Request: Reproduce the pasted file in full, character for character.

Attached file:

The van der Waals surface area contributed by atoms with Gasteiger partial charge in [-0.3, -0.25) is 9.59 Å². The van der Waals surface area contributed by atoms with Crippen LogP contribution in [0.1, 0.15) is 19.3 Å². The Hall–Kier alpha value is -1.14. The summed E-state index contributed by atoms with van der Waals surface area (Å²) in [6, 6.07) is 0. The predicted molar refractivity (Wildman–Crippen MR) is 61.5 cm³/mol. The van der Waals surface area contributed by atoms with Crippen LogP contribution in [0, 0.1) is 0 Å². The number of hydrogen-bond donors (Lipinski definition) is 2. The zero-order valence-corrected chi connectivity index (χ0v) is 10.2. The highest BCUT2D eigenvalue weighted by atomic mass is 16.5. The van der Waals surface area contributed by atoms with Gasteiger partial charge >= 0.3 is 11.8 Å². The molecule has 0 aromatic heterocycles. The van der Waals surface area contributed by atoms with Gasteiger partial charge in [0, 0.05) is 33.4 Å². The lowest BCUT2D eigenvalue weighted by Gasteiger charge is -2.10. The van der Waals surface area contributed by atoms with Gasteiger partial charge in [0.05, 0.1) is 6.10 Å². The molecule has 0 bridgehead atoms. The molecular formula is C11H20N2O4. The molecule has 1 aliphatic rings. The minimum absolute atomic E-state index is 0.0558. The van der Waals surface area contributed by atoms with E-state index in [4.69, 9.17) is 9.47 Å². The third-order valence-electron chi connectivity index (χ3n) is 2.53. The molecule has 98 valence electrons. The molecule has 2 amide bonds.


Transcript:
The van der Waals surface area contributed by atoms with Gasteiger partial charge in [-0.3, -0.25) is 9.59 Å². The van der Waals surface area contributed by atoms with Crippen LogP contribution in [0.1, 0.15) is 19.3 Å². The Hall–Kier alpha value is -1.14. The summed E-state index contributed by atoms with van der Waals surface area (Å²) in [6, 6.07) is 0. The predicted molar refractivity (Wildman–Crippen MR) is 61.5 cm³/mol. The van der Waals surface area contributed by atoms with Crippen LogP contribution in [0, 0.1) is 0 Å². The number of hydrogen-bond donors (Lipinski definition) is 2. The zero-order valence-corrected chi connectivity index (χ0v) is 10.2. The highest BCUT2D eigenvalue weighted by atomic mass is 16.5. The van der Waals surface area contributed by atoms with Gasteiger partial charge >= 0.3 is 11.8 Å². The molecule has 0 aromatic heterocycles. The van der Waals surface area contributed by atoms with Gasteiger partial charge in [0, 0.05) is 33.4 Å². The lowest BCUT2D eigenvalue weighted by Gasteiger charge is -2.10. The van der Waals surface area contributed by atoms with Gasteiger partial charge in [0.05, 0.1) is 6.10 Å². The molecule has 0 bridgehead atoms. The molecular formula is C11H20N2O4. The molecule has 1 aliphatic rings. The minimum absolute atomic E-state index is 0.0558. The van der Waals surface area contributed by atoms with E-state index in [4.69, 9.17) is 9.47 Å². The third-order valence-electron chi connectivity index (χ3n) is 2.53. The molecule has 98 valence electrons. The molecule has 2 amide bonds.